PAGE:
USC Digital Folklore Archives / Posts Tagged ‘jinn’
Folk Beliefs
Myths

Jinn

My informant talked about the world of jinn. In Arab culture, but mostly from Islam there is mention of the jinn. They are kind of like ghosts that live in their own world. They are not necessarily bad. My informant described the jinn as just a spiritual being that existed in another world next to ours.

 

What I found interesting about this being is the definition my friend gave on what a jinn is. It was not what I had heard before. I had heard jinns being synonymous with genies. It was also interesting to see that these superstitions can be found within the pages of the Quran. (For another version of this spiritual being see “jinn de” in the USC Folklore Archives)

Protection

Afghan Superstition: Feet

Main Piece: “So when you step on the back of someone’s foot accidentally, giving someone a ‘flat tire,’ it’s bad luck if you don’t immediately take your hand and squeeze the other person’s hand.”

Background: This has been a tradition in the informant’s family her whole life. The family is Afghan, but lives in the U.S., and values their culture very much. The informant’s mother told her that stepping on the back of someone’s foot is bad luck. Bad luck is significant for the informant’s family; she notes that Afghan people are extremely superstitious. Her family believes in “jinn,” that demons, ghosts, and evil spirits can inhabit one’s body and mind. The informant believes this superstition is connected to one’s past life, where people are shunned for their “bad luck.” According to the informant, bad luck can be a disease someone is born with, but is punished regarding decisions in the past life.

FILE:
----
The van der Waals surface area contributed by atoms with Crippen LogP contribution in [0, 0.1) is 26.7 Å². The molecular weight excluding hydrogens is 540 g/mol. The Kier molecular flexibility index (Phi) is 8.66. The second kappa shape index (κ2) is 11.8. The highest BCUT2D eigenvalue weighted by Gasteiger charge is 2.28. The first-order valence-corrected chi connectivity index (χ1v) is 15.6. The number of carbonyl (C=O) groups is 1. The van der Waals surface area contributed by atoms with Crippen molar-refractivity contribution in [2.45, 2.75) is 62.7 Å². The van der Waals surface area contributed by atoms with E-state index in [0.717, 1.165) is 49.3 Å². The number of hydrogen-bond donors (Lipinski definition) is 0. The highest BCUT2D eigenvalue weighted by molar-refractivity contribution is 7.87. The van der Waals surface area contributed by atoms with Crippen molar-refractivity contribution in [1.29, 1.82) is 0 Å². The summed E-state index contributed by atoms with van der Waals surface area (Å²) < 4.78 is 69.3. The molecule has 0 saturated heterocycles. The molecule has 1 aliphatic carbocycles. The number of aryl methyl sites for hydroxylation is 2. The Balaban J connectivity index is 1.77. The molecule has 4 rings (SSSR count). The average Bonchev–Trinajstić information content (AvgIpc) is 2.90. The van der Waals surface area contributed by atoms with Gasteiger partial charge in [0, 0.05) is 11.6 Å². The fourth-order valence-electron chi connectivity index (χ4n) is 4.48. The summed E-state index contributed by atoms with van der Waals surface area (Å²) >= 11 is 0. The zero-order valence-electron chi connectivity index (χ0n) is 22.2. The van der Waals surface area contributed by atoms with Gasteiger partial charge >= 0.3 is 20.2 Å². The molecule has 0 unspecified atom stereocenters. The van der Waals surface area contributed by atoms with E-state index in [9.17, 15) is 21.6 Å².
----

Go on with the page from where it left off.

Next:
Performance Context: The informant and I had lunch together and sat at a table across from each other.

My Thoughts: Stepping on the back of someone’s foot seems to be an act of callousness, but squeezing the hand indicates care and respect. The generational superstition has continued through the informant’s mother to the informant; in fact, I have accidentally stepped on the back of the informant’s foot before and she asked me to squeeze her hand. Readings in ANTH 333 touch on the ways superstitions guide daily life and routine. The fear behind something that may compromise one’s luck is obviously a factor in being accepted by others as well as an indicator of future well-being.

Further References:

For another version of this superstition, see: http://weirdrussia.com/2014/08/31/russian-traditions-and-superstitions/ for the Russian version.

 

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